Again and again we see that the glowing respect that Muslim spokesmen in the West claim that Islam has for Christianity and Judaism doesn’t seem to translate into any meaningful behavior to stop the persecution of the remaining Christians and Jews in the Islamic world.
LOS ANGELES, August 11 (Compass Direct News) — Amid a violent crackdown on protestors and a purge of opponents within the Iranian government, more than 30 Christians were arrested in the last two weeks near Tehran and in the northern city of Rasht.
Two waves of arrests near Tehran happened within days of each other, and while most of those detained — all converts from Islam — were held just a day for questioning, a total of eight Christians still remain in prison.
On July 31 police raided a special Christian meeting 25 kilometers (15 miles) north of Tehran in the village of Amameh in the area of Fashan. A Compass source said about 24 Christians, all converts from Islam, had gathered in a private home. In the afternoon police squads in both plain clothes and uniform raided and arrested everyone present.
“Many people stormed the villa, and in the same day they took everything,” said the source, a Christian Iranian who requested anonymity.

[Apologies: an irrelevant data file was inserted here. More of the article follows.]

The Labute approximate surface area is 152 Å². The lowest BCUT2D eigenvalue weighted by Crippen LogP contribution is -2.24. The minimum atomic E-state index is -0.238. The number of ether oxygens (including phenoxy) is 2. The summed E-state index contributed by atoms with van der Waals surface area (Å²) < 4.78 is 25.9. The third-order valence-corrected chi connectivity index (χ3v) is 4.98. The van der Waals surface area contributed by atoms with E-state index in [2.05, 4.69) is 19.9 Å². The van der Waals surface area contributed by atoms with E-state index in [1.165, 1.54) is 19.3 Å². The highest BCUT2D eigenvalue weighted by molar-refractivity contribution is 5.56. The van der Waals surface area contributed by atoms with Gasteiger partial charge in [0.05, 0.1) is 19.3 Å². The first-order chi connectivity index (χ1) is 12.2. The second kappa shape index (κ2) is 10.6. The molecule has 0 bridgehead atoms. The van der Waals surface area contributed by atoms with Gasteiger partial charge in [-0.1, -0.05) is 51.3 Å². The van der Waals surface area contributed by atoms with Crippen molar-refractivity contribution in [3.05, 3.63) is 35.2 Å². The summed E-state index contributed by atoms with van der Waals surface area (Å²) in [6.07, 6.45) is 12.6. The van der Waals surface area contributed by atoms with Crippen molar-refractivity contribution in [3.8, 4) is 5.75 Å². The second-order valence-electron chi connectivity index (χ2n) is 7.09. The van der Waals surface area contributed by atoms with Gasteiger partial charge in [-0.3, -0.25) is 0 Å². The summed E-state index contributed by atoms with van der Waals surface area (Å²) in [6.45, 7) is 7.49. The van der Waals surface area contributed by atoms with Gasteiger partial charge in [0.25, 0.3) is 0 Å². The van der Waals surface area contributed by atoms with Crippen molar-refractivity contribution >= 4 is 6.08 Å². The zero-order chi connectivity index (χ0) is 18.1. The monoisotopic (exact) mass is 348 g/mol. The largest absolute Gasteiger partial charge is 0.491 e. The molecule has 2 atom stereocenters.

All present were taken by private car to their residences, where police took all their passports, documents, cash, CDs, computers and mobile phones, and from there to the police station.
“There were many cars so they could take each person with a car to their house from the meeting,” said the source. “Think of how many cars were there to arrest them. And they took all their books, PCs, CDs mobile phones, everything.”
While most of them were released the same evening, seven of them — Shahnam Behjatollah, and six others identified only as Shaheen, Maryam, Mobinaa, Mehdi, Ashraf and Nariman — all remain in detention in an unknown location. They have no contact with their family members.
Police have questioned each of their families and told them to prepare to pay bail. In the case of Behjatollah, for whom police had a warrant, authorities showed his family the official order for his arrest and told them they “knew all about him,” according to the source. Behjatollah is 34 years old, married and has a 6-year-old daughter.
The second wave of arrests of some of the same Christians near Tehran took place on Friday (Aug. 7).
“They brought the released members for interrogation to the secret police again, to get more information about their movements,” said the source.
In Rasht, a total of eight Christians belonging to the same network were arrested on July 29 and 30 in two separate rounds of arrest. Seven were released, while one, a male, remains in the city”s prison. Compass sources were unable to comment on the conditions of their arrest….